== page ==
On Mental Health Awareness day this week, it was reported that anxiety and depression among UK workers is up nearly a third in four years.
We all know that mental well-being is critical to creating a happy and productive workplace, but a quarter of the population every year are impacted by mental health issues. I certainly have first-hand experience in my personal life of dealing with a loved one with a mental health issue, but I’d guess that this is an issue that’s close to home for many people.
That’s part of the reason, as a business, that PSONA is passionate about removing the stigma around mental health, and offers practical support to our people. We approach this in small and larger ways, and sometimes even the smaller changes can make all the difference.
Spend time with your people and know how they tick
It isn’t rocket science, but it’s sometimes easy to get sucked into the work, rather than the people, and it’s my job as CEO, and my management team’s job, to spot the tell-tale signs of poor mental health. To be able to do this, it’s important to have a picture of the whole person, not just what they present at work 9 to 5.
We make sure we have regular check in sessions with our people, encourage open debate and dialogue and aim to spend a night out a month socially too. It’s amazing the nuances you pick up about people’s lives outside of the office. Once we spot an issue, we have learnt it’s best to act quickly and offer support, before it becomes a full-blown issue.
Start the conversation
Taking away the stigma associated with mental health and ensuring people feel comfortable to talk is key. To ensure that our people feel comfortable sharing their issues, we are also supporting a variety of events through the year, from Mental Health Awareness Week, Time to Talk Day, to National Stress Awareness Day. We’ve had some amazing feedback as a result and there is lot of active evidence that our people now feel freer to share how they are feeling.
But we have to walk the walk too. Our HR team have recently completed a “Mental Health In The Workplace” training programme, orchestrated by Mental Health Charity Mind, to support our people and line managers on mental health issues.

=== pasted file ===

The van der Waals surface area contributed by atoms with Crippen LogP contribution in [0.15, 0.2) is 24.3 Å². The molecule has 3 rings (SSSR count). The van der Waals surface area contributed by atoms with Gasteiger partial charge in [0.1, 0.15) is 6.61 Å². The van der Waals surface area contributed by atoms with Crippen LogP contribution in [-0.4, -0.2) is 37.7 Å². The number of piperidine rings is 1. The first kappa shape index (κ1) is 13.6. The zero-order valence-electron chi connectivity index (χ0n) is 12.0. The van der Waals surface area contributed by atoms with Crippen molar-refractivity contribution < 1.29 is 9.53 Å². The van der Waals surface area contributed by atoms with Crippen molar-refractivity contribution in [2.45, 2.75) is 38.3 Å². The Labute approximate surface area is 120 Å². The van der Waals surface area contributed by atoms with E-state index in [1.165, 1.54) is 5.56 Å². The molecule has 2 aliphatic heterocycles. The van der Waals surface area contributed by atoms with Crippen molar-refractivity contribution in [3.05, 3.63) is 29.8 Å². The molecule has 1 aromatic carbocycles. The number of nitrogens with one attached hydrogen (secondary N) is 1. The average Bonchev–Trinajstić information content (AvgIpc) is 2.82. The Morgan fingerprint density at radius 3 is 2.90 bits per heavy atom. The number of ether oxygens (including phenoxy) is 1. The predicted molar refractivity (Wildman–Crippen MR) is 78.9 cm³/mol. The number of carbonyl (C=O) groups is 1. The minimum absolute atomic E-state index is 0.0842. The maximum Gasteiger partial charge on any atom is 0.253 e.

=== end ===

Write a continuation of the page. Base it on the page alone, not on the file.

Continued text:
Bottom up Is Important too
As part of the Communisis Group we are also encouraging a bottom up approach and have created a Mental Health and Wellbeing Group. Our people, at all levels, meet regularly and act as a conscience of the business for mental health related issues, and suggest initiatives that might improve our offering from the top down. We have also committed to spending a minimum of 500 hours – a culmination of training, group meetings and on-to-ones – across the business every year to support the mental health of our teams.
We are absolutely committed to building awareness of Mental Health inside our organisation and I’m proud of the changes we have already made. Together – we can break the stigma.
About the author
By Fiona Scott, CEO, PSONA. Having worked at some of the best known creative agencies in the UK, Fiona Scott joined PSONA at the beginning of 2016 with a remit to build awareness of the agency’s depth and breadth of offering.
Fiona has extensive experience of managing and growing creative direct and digital agencies including Elvis, Craik Jones and Kitcatt Nohr. Among a clutch of awards she has helped win, Fiona led a team that collected three DMA Grand Prixes for its work on Land Rover, as well as helping clinch Agency of the Year plaudits.
Along with collecting industry gongs, Fiona has worked with leading brands such as Sky, P&G, Unilever and Diageo, helping them through the growing pains of data and digital marketing.
In a break from the agency world a few years ago, Fiona even launched her own fashion brand, La Mack London, from scratch. The upmarket, luxury rainwear brand ended up being ordered by Harrods and was featured in glossy titles such as Tatler and Drapers. Bringing this entrepreneurial zeal to PSONA, Fiona is excited about the opportunity to build the UK’s most exciting customer engagement agency of the past ten years. Besides which, her name rhymes with the brand – it was obviously meant to be. Away from work, Fiona is a keen runner who can usually be seen being dragged on her daily trot by her enthusiastic dog Jack.